This week I was looking forward to posting something uplifting and positive following the depressing litany of the agencies’ alleged misdemeanours as outlined in the ANA transparency report, and then along came a far more serious threat to the industry’s well-being, as the UK voted to leave the European Union. Regardless of what we may think of the political arguments aired during the campaign, the (at best) half-truths quoted by both sides during a highly acrimonious period of political activity, or even the appropriateness of a referendum as a way of deciding upon a complex and nuanced question, the facts are as they are and it’s worthwhile considering the implications for our little corner of industry.
Everybody hates uncertainty and for now at least uncertainty is what we’ve got. I can imagine budgets not being approved or at any rate delayed as advertisers work through the implications for them of an exit. This may take some time as no one seemed to have worked out what to do if the leave side won, so we have a vacuum, and a vacuum is not a good thing.
When there’s uncertainty the usual immediate reaction is to commit to what is seen as essential in the short-term on a “needs must” basis and to postpone any mid- to longer-term activities. Whatever the industry knows or thinks it knows about long-term brand building and the link through to profit, the reality is that we have collectively and over many years failed to make this message heard and understood in boardrooms. Consequently, expect to see a load of short-term promotional campaigns.
At the same time media choices tend to default towards the tried and trusted. In the last century’s frequent recessions, TV was generally fairly bomb-proof, whereas so-called secondary media forms tended to suffer. But of course now we have far more choice. Will the principle still be followed? I expect so; clients will stick to what they know works. “Safe and sure” will be the motto, not “try it and see.”
Expect longer-lead time media forms to suffer disproportionately. Clients will want to commit late, if they commit at all. It will be interesting to see if the tried and trusted (TV) wins over the short-term (digital and online).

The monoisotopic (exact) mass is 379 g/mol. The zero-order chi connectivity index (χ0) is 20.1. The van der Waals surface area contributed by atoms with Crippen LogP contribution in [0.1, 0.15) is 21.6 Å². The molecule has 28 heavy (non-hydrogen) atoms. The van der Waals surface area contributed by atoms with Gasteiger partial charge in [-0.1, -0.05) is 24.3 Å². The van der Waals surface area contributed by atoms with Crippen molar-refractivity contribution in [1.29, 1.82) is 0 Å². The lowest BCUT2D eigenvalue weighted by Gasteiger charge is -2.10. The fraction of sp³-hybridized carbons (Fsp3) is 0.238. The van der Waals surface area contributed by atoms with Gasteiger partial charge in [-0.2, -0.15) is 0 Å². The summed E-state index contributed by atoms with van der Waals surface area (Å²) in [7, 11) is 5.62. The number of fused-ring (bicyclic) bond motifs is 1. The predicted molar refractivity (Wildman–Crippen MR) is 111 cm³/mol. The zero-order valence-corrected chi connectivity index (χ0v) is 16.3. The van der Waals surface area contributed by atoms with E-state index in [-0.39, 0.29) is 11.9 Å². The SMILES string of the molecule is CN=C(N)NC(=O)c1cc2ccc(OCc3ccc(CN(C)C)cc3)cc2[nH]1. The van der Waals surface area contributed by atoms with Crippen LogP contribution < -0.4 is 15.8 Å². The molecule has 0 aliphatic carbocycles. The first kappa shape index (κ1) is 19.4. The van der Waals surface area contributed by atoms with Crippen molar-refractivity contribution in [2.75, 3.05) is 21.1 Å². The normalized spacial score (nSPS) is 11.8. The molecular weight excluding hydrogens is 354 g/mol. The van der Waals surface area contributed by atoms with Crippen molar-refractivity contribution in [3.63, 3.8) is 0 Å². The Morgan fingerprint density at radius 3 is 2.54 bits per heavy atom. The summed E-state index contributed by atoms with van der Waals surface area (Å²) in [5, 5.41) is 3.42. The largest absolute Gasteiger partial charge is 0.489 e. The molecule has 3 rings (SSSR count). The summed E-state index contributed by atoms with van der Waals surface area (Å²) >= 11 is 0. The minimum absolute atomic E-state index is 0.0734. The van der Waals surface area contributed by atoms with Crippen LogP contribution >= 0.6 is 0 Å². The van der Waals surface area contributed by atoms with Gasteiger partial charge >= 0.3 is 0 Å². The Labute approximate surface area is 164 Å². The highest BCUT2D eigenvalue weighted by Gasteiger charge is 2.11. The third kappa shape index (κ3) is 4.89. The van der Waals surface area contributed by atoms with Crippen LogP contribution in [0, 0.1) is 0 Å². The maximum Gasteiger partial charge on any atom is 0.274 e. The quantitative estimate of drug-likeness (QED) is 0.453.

The UK referendum vote came out as it did because large numbers of people who couldn’t be expected to know the exact detail of what it was they were buying bought it anyway. Clearly they felt that they were buying something transformative, something that would make a positive difference.
Those doing the selling had a lot to gain and made a lot of unsubstantiated promises, which now turn out to be, well, “unsubstantiated” would be the polite way of putting it.
Once those doing the buying find out they’ve been sold something on a falsehood they’re not going to be happy. They will no doubt turn on those who did the selling.
Remind you of anything?
Meantime, the next step will, I expect, see the pragmatists take over -- both on the huge Brexit issue and the more parochial ANA report fall-out. Deals will be done; things will improve; the fog will clear.
As a special treat you can hear two of the lesser-qualified (but vocal for all that) people on both the ANA and Brexit issues, namely myself and the AdContrarian himself, Bob Hoffman, discuss both topics here in an interview courtesy of asi.
We were chatting as part of asi’s podcast series; you can hear others in the series at that link, too. And if this interview makes you want to come and throw things at me, I will be chairing a session at asi’s TV and Radio Conference from November 2 to the 4 in beautiful Budapest.
The opinions and points of view expressed in this commentary are exclusively the views of the author and do not necessarily represent the views of MediaVillage.com/MyersBizNet management or associated bloggers.